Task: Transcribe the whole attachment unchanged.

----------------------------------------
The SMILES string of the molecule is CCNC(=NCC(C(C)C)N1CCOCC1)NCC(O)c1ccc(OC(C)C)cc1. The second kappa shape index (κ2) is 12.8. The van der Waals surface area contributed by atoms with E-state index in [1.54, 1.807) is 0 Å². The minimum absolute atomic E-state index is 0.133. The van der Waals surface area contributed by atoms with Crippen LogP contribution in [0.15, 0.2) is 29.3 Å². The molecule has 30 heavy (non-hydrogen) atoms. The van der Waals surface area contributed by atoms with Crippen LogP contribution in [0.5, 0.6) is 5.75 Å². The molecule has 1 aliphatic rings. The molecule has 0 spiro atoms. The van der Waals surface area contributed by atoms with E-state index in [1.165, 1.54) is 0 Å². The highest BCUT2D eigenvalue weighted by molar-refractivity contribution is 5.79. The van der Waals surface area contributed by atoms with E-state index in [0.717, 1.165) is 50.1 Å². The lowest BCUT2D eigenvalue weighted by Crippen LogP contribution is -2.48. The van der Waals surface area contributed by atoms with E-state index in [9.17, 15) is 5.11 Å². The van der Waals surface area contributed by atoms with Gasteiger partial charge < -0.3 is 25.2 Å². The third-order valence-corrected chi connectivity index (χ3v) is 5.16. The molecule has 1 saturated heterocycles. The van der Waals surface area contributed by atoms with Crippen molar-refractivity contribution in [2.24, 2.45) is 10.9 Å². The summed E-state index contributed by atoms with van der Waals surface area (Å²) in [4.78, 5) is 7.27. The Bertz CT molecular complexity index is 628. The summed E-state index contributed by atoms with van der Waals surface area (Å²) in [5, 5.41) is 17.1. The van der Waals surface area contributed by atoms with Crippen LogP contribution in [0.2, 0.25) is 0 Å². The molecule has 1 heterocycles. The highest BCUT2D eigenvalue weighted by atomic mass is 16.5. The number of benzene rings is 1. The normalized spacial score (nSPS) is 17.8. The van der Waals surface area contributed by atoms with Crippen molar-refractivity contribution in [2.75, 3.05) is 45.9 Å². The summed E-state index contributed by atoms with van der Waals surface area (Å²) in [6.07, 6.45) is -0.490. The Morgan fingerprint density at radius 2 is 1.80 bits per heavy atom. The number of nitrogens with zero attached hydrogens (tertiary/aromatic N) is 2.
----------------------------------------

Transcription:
The SMILES string of the molecule is CCNC(=NCC(C(C)C)N1CCOCC1)NCC(O)c1ccc(OC(C)C)cc1. The second kappa shape index (κ2) is 12.8. The van der Waals surface area contributed by atoms with E-state index in [1.54, 1.807) is 0 Å². The minimum absolute atomic E-state index is 0.133. The van der Waals surface area contributed by atoms with Crippen LogP contribution in [0.15, 0.2) is 29.3 Å². The molecule has 30 heavy (non-hydrogen) atoms. The van der Waals surface area contributed by atoms with Crippen LogP contribution in [0.5, 0.6) is 5.75 Å². The molecule has 1 aliphatic rings. The molecule has 0 spiro atoms. The van der Waals surface area contributed by atoms with E-state index in [1.165, 1.54) is 0 Å². The highest BCUT2D eigenvalue weighted by molar-refractivity contribution is 5.79. The van der Waals surface area contributed by atoms with E-state index in [0.717, 1.165) is 50.1 Å². The lowest BCUT2D eigenvalue weighted by Crippen LogP contribution is -2.48. The van der Waals surface area contributed by atoms with E-state index in [9.17, 15) is 5.11 Å². The van der Waals surface area contributed by atoms with Gasteiger partial charge < -0.3 is 25.2 Å². The third-order valence-corrected chi connectivity index (χ3v) is 5.16. The molecule has 1 saturated heterocycles. The van der Waals surface area contributed by atoms with Crippen molar-refractivity contribution in [2.24, 2.45) is 10.9 Å². The summed E-state index contributed by atoms with van der Waals surface area (Å²) in [4.78, 5) is 7.27. The Bertz CT molecular complexity index is 628. The summed E-state index contributed by atoms with van der Waals surface area (Å²) in [5, 5.41) is 17.1. The van der Waals surface area contributed by atoms with Crippen LogP contribution in [0.2, 0.25) is 0 Å². The molecule has 1 heterocycles. The highest BCUT2D eigenvalue weighted by atomic mass is 16.5. The number of benzene rings is 1. The normalized spacial score (nSPS) is 17.8. The van der Waals surface area contributed by atoms with Crippen molar-refractivity contribution in [2.75, 3.05) is 45.9 Å². The summed E-state index contributed by atoms with van der Waals surface area (Å²) in [6.07, 6.45) is -0.490. The Morgan fingerprint density at radius 2 is 1.80 bits per heavy atom. The number of nitrogens with zero attached hydrogens (tertiary/aromatic N) is 2.